I love Edward Tufte. Author of The Visual Display of Quantitative Information and design genius, his essay PowerPoint Is Evil must strike a Dilbertesque chord in anyone who’s ever been in one of those meetings, while toeing the standard Tufte line:
Presentations largely stand or fall on the quality, relevance, and integrity of the content. If your numbers are boring, then you’ve got the wrong numbers. If your words or images are not on point, making them dance in color won’t make them relevant. Audience boredom is usually a content failure, not a decoration failure.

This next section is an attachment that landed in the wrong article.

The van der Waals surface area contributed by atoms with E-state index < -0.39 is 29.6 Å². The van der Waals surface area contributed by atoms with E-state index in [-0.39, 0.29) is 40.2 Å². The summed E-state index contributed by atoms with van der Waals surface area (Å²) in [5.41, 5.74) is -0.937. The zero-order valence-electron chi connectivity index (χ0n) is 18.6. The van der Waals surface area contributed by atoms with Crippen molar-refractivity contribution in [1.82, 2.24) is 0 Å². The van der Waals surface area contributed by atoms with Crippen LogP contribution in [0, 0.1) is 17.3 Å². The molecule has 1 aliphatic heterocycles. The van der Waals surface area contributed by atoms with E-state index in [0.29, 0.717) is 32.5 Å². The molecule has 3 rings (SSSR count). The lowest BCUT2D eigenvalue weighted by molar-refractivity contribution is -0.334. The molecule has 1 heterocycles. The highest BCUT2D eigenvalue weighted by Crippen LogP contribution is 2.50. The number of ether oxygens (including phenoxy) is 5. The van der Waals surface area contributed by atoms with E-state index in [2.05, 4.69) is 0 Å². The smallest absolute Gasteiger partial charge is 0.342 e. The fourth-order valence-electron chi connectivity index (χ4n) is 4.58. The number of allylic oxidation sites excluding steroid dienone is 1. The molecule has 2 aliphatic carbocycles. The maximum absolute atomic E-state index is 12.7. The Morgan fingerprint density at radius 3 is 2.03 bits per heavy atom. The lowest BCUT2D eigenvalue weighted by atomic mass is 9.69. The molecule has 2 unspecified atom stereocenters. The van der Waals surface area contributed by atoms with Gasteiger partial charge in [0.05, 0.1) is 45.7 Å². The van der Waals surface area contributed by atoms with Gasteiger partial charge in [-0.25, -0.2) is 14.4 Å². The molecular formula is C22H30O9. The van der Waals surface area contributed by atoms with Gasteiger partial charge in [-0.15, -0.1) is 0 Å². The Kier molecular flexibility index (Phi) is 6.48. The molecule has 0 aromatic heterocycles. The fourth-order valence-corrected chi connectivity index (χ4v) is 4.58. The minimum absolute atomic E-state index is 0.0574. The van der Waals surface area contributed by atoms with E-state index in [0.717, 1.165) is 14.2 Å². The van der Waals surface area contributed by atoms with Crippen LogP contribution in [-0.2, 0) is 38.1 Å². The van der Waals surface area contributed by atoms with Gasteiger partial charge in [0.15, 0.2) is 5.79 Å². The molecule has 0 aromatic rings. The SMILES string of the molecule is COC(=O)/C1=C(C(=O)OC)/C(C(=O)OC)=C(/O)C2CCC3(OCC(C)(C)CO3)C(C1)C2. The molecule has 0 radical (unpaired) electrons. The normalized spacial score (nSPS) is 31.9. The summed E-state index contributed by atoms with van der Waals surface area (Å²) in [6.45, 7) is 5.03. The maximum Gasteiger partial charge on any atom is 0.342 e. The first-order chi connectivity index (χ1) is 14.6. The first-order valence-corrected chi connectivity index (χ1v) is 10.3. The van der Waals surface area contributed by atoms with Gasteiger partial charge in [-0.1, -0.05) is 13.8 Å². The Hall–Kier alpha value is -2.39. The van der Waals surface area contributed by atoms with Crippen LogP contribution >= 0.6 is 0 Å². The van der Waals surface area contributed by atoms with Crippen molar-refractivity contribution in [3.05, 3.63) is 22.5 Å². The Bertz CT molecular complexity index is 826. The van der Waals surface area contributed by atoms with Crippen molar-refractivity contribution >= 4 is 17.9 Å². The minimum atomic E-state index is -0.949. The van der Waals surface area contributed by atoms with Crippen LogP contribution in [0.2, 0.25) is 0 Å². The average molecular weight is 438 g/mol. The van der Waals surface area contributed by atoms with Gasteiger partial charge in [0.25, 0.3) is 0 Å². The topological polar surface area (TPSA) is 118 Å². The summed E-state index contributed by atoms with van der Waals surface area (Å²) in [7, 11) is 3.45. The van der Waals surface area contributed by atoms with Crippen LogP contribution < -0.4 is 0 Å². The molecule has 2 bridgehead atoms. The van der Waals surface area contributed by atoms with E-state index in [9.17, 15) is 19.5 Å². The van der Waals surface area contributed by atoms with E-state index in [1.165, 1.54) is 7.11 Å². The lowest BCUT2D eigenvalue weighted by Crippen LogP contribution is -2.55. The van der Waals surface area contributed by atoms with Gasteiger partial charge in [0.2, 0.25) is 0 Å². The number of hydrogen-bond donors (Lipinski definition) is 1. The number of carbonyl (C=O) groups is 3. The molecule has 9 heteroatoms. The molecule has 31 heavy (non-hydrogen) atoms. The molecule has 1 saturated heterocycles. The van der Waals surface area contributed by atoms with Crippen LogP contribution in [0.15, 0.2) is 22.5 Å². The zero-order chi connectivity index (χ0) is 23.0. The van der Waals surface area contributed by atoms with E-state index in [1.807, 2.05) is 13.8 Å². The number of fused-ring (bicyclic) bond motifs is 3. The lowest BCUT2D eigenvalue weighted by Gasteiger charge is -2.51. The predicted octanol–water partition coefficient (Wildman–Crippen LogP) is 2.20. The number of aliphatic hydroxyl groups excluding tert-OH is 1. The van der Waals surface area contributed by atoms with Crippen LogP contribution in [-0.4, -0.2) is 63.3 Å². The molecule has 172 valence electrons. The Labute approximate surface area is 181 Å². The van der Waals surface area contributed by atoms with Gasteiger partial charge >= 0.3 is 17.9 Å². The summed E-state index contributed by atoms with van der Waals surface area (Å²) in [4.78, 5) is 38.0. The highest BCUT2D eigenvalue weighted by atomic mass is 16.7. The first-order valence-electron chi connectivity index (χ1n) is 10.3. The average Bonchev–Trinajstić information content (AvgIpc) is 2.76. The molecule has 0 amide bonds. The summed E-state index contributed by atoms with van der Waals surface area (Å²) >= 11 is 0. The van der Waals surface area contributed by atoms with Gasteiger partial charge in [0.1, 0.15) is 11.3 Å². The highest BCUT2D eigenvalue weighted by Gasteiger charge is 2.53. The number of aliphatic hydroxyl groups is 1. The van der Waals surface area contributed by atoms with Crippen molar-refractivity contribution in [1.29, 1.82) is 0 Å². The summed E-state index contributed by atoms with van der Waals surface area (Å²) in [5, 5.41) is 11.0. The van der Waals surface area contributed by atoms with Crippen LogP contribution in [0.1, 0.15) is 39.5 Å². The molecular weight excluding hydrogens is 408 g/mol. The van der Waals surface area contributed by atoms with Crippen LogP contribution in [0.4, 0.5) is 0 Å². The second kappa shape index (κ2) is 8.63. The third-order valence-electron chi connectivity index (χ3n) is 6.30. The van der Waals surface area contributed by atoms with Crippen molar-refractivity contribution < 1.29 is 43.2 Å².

When writing my thesis, I hacked together most of a chapter before buying Tufte’s first book. It was Chapter 5, on RF electric fields or—strenuously resisting my supervisor’s attempts to excise this one remaining sliver of idiom—”Improvement of the radio-frequency potential in a Paul trap”. Once I’d written the other chapters with Tufte in the back of my mind, I had to go back and redraw the graphs in that first section. The difference between pre- and post-Tufte diagrams was so obvious to be embarrassing. It’s safe to say he saved the graphical design of the whole book.